Providence Water gets $3.3M more in federal grant money to replace lead service lines

·4 min read

PROVIDENCE – Teofilo and Patricia Montalvo had been waiting years to replace the lead pipes that provide drinking water to their century-old house in Lower South Providence, but they were put off by the $4,500 cost.

So when Providence Water started a program using federal grant money to put in new lead-free service lines in their neighborhood at no cost to homeowners, they were quick to sign up.

“I appreciate this. Lead is no good,” Teofilo Montalvo, an 80-year-old retired welder, said Monday in front of a hole in the sidewalk off Potters Avenue that workers had used to lay the new line.

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More of the Montalvos’ neighbors will soon have the chance to do what they did thanks to a $3.3-million earmark for Providence Water that was included in the infrastructure bill passed by Congress last year.

U.S. Senators Jack Reed and Sheldon Whitehouse gathered with leaders of the state’s largest water utility outside the Montalvos’ house to highlight the type of work the money will be used for.

What the money is being used for

Water that leaves Providence Water’s treatment plant in Scituate has no detectable levels of lead. Under certain conditions, however, when lead pipes corrode, they can contaminate drinking water. The most notorious recent case in the United States was in Flint, Michigan in 2014.

While Providence Water stopped installing lead pipes in the 1940s, thousands of lead service lines are still in use. The majority are in Providence and Cranston, but some are in other parts of the utility’s distribution area, including in Johnston and North Providence.

Lead is most dangerous to young children whose brains are still developing. Once poisoned, they can suffer long-term consequences that include a lower IQ, reduced attention span and learning difficulties.

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The earmark comes on top of the $6.4 million in money from the U.S. Environmental Protection Agency that is already being used to replace lead water pipes for free in the neighborhoods around Washington Park and Charles Street in Providence. The areas were selected for the program because they are considered economically disadvantaged by the state, according to Providence Water general manager Ricky Caruolo.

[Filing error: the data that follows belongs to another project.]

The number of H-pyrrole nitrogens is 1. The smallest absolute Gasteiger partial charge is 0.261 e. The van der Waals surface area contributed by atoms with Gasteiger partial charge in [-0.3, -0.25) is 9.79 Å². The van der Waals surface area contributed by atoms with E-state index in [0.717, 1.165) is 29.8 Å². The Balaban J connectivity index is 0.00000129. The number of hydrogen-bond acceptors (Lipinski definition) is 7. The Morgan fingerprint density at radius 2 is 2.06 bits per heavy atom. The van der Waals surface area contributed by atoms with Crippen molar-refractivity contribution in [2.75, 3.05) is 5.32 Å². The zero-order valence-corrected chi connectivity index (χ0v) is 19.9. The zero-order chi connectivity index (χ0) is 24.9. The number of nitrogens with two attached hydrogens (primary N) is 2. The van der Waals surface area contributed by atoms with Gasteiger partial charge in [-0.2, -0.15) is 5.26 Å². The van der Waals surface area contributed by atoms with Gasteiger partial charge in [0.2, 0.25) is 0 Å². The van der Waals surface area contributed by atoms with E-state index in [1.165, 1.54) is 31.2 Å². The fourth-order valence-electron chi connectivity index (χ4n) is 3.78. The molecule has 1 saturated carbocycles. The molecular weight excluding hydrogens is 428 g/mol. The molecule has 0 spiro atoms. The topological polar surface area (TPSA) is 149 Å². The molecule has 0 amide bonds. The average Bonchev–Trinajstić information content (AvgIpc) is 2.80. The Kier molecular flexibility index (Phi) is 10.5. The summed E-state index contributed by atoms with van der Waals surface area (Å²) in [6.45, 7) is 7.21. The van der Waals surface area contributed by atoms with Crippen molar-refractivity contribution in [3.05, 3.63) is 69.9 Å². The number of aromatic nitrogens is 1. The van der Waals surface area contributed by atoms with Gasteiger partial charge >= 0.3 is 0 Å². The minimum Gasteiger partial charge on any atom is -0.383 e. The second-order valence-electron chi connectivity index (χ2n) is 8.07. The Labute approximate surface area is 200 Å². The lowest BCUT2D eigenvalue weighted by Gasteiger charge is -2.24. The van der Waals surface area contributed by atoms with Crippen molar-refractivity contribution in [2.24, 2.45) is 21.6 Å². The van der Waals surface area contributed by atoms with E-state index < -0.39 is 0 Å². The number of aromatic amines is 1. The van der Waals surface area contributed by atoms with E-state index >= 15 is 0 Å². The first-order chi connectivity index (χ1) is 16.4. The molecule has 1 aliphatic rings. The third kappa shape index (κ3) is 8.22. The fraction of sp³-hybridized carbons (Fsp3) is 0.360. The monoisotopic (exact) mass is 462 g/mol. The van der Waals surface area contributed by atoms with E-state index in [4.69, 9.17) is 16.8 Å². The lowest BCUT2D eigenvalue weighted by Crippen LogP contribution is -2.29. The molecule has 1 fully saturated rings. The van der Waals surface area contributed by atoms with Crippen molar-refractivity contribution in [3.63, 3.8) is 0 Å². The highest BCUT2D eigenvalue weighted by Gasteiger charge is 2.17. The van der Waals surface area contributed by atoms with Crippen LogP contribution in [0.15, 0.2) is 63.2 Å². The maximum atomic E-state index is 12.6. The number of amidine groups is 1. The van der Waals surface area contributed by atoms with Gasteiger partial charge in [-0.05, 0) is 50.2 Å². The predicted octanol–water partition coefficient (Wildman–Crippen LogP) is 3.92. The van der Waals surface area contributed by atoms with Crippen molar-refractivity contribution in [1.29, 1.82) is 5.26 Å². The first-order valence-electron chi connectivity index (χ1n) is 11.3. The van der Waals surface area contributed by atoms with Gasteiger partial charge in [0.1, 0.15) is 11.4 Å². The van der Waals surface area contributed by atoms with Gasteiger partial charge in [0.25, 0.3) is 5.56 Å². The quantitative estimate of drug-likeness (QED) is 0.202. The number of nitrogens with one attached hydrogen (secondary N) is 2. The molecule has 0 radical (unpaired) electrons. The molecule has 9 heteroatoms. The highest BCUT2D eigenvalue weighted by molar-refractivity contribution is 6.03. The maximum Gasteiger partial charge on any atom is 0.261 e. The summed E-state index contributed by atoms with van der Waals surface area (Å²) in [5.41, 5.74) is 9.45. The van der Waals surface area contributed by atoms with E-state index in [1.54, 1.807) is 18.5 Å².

That initial round of funding has so far paid for the replacement of 124 lead service lines, with hundreds of additional locations still eligible. The additional money is expected to cover the cost of replacing 730 lines.

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The nearly $10 million that has come through so far is just the start. The infrastructure package allocates another $141 million to Rhode Island for lead service line replacement. Providence Water estimates that the money would fund the replacement of 31,000 lead service lines.

The huge injection of funding could mean that within five years Providence Water will be able to replace all the remaining lead service lines in its distribution area.

“That’s our goal,” Caruolo said.

How the water service lines work

Water service lines are divided into two parts: public and private. The public portion runs from the water main buried under the street up to the boundary of a private property. The private portion continues from that boundary into a home or business. A valve separates the two portions.

The public side is owned by the utility and replacement of the line is the utility’s responsibility. Over the last 15 years, Providence Water has spent $76 million to replace public lead service lines. About 9,300 still remain.

Replacing the private side has been more difficult. There are still about 25,000 private lead service lines that are still in use. In 2017, Providence Water partnered with the Rhode Island Infrastructure Bank to create a zero-interest loan program to help customers pay for new private lines. Two years ago, the utility extended the term of the loan from three years to 10.

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So far, 1,264 customers have signed up for the loan program, but, recognizing that not everyone can afford the average monthly payments of $37.50, the utility set up the free replacement initiative.

The money allocated so far will be a big boost for the work.

“That’s a very important first step, but it certainly cannot be the last step,” Reed said.

To check if your house has a lead service line, call Providence Water at 521-6303 or look online at the utility’s lead service line location map. If you live in the Washington Park or Charles Street neighborhoods and are interested in having your lead service line replaced for free, you can also call the number listed above.

This article originally appeared on The Providence Journal: Providence Water receives federal grant money to replace lead pipes